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HDL Coder offers shortcut to IC design

Posted: 01 Nov 2006 ?? ?Print Version ?Bookmark and Share

Keywords:The Mathworks? HDL Coder? IC design? Matlab? Simulink?

Taking its boldest step thus far into IC design, The MathWorks Inc. introduced in September the Simulink HDL Coder, which automatically generates synthesizable Verilog and VHDL from Simulink models and Stateflow diagrams. The move gives thousands of Matlab and Simulink users a direct path to FPGA or ASIC implementation.

With its large user base, The MathWorks has already become a contender in the emerging ESL design market. According to the company, with the new link, users can design, simulate and validate system models and algorithms in Matlab and Simulink; automatically generate both hardware and software; and verify HW/SW implementations against the original system and algorithm models.

HDL Coder generates bit-true, cycle-accurate IEEE 1364-2001 Verilog and IEEE 1076 VHDL, along with testbenches and synthesis and simulation scripts. With the optional Link for ModelSim, users of that Mentor Graphics simulator can bring HDL code back into Simulink for cosimulation. With the optional Stateflow product, users can generate control logic from finite state machines (FSMs), in addition to generating data path logic from Simulink models.

Device independence
According to Ken Karnofsky, marketing director for signal processing and communications, customers are starting designs with MathWorks products and then doing HW/SW implementation. "There are significant demands from our customers to have a device-independent way to get from Simulink models into the HDL level of design. Capabilities to date tend to be specific to a device vendor's technology."

Karnofsky said, however, that Xilinx Inc.'s January purchase of Matlab-to-HDL provider Accelchip was not a driving factor in the release of HDL Coder. "We've been committed to this approach and strategy for several years," he explained, noting that The MathWorks already has a successful product that generates RTL code for digital filters from Simulink models. Customers wanted that capability to be extended in a more general way, he added.

According to Karnofsky, HDL Coder users will include systems and algorithm engineers who need a better way to hand off hardware specs. HDL Coder will also appeal to people who already have intellectual property (IP) in Simulink, as well as to DSP engineers looking for FPGA implementations.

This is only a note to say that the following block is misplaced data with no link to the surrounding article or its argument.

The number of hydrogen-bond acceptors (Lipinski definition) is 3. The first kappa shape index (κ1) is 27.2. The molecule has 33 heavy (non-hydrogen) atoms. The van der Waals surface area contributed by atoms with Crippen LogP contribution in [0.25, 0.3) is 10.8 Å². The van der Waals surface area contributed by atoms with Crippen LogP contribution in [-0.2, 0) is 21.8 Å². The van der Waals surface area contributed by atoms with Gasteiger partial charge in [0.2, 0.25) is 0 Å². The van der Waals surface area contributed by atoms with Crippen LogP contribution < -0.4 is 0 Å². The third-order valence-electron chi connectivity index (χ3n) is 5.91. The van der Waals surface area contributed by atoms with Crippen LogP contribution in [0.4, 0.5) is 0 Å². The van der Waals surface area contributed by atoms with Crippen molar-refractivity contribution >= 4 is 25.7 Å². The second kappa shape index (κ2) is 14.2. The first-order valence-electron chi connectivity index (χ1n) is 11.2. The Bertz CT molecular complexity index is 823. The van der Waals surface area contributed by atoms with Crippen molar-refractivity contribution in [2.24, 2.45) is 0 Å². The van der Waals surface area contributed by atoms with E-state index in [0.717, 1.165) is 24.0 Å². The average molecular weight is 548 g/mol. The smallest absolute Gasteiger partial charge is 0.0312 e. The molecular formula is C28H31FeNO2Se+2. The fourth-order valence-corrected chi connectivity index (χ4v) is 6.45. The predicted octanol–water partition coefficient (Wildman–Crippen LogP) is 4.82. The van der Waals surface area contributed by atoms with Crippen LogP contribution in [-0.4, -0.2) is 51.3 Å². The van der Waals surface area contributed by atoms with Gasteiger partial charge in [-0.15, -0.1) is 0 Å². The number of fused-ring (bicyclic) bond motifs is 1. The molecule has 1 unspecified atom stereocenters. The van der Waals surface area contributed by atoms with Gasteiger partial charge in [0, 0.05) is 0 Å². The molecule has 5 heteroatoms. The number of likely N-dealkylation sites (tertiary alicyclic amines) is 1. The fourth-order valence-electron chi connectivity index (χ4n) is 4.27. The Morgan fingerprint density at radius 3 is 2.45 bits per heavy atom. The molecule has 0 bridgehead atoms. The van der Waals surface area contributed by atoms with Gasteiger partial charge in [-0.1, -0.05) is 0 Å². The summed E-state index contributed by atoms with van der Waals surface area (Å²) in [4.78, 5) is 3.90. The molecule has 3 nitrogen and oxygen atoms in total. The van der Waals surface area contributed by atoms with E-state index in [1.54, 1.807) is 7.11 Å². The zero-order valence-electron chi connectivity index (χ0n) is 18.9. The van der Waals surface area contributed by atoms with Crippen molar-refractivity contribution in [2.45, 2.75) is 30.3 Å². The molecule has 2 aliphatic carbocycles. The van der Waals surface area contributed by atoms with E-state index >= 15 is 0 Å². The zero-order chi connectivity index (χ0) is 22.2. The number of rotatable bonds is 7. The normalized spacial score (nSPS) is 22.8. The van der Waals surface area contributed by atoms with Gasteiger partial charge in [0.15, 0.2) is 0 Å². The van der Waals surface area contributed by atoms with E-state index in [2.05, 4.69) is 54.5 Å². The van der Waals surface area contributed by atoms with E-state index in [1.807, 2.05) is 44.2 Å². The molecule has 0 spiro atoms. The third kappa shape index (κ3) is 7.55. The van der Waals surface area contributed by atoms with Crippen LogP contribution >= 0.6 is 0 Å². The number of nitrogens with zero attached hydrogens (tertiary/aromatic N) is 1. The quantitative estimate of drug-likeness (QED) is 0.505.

Karnofsky acknowledged that there's been more interest and demonstrated acceptance among FPGA designers than ASIC developers for a Simulink-to-HDL link. But he noted that system architects in the ASIC community are using Simulink and that beta testers for HDL Coder represent a fairly equal mix of FPGA and ASIC designers.

Prior Simulink add-ons that generated HDLs required proprietary block sets or IP libraries, Karnofsky said. In contrast, with HDL Coder, users design with standard Simulink blocks. That makes it possible to have a single model that represents the golden reference design, avoiding separate models for hardware and software, he pointed out.

To generate HDL code, designers use a GUI or scripting mechanism to specify the implementation they want. A control file makes it possible to set parameters and specify serial, cascaded or parallel implementations. Users can choose the polarity, type and port name of the reset signal, along with language-specific options for Verilog or VHDL.

It's not behavioral synthesis, Karnofsky noted, because Simulink has a notion of time; HDL Coder doesn't start with an untimed description. Nonetheless, a transformation does take place.

Simulink is tied to HDLs. HDL Coder generates RTL Verilog and VHDL.

"Simulink has its own clock, but it's at the rate of the samples that are running through the Simulink engine, which is not the same as the clock rate of the chip," Karnofsky said. "The transformation goes from Simulink time to the actual clock time of the chip."

Initially, HDL Coder will generate Verilog or VHDL for blocks or subsystems, not entire chips. It will be for data path and algorithmically intensive designs, Karnofsky said, but not necessarily limited to those designs.

In addition to synthesizable VHDL and Verilog, HDL Coder provides a testbench that can be read by any simulation tool. HDL Coder also generates scripts for Synplicity's Synplify Pro synthesis tool and Mentor's ModelSim.

With The MathWorks' Link to ModelSim product, users can bring in legacy HDL code and cosimulate it in the Simulink environment. The newly generated HDL then includes the legacy HDL. This only works, however, for users of the ModelSim simulator.

Code comparison
One question that arises with any kind of automatically generated code is how it compares with handcrafted code in terms of quality. "The code is well-structured and commented," Karnofsky said. "We have customers who said they're very happy with the readability and the quality."

Karnofsky noted, however, that "we're not staking a claim in our first product to be equivalent to expert optimizations of HDL."

"I've done chip design for over 20 years," said Sudhir Sharma, HDL product manager at The MathWorks, "and in my experience, there's a wide range in the quality you get with hand coding. But here, because everything is captured at a high level in Simulink models, you're not so much worried about RTL. You're maintaining the Simulink model, and the beauty is that you don't have to read through code to understand the system."

HDL Coder sells for $15,000. Users must already have Matlab, Simulink, the Fixed Point Toolbox and Simulink Fixed Point. Recommended products include Stateflow, Link for ModelSim, Signal Processing Toolbox, Signal Processing Blockset and Filter Design Toolbox.

- Richard Goering
EE Times




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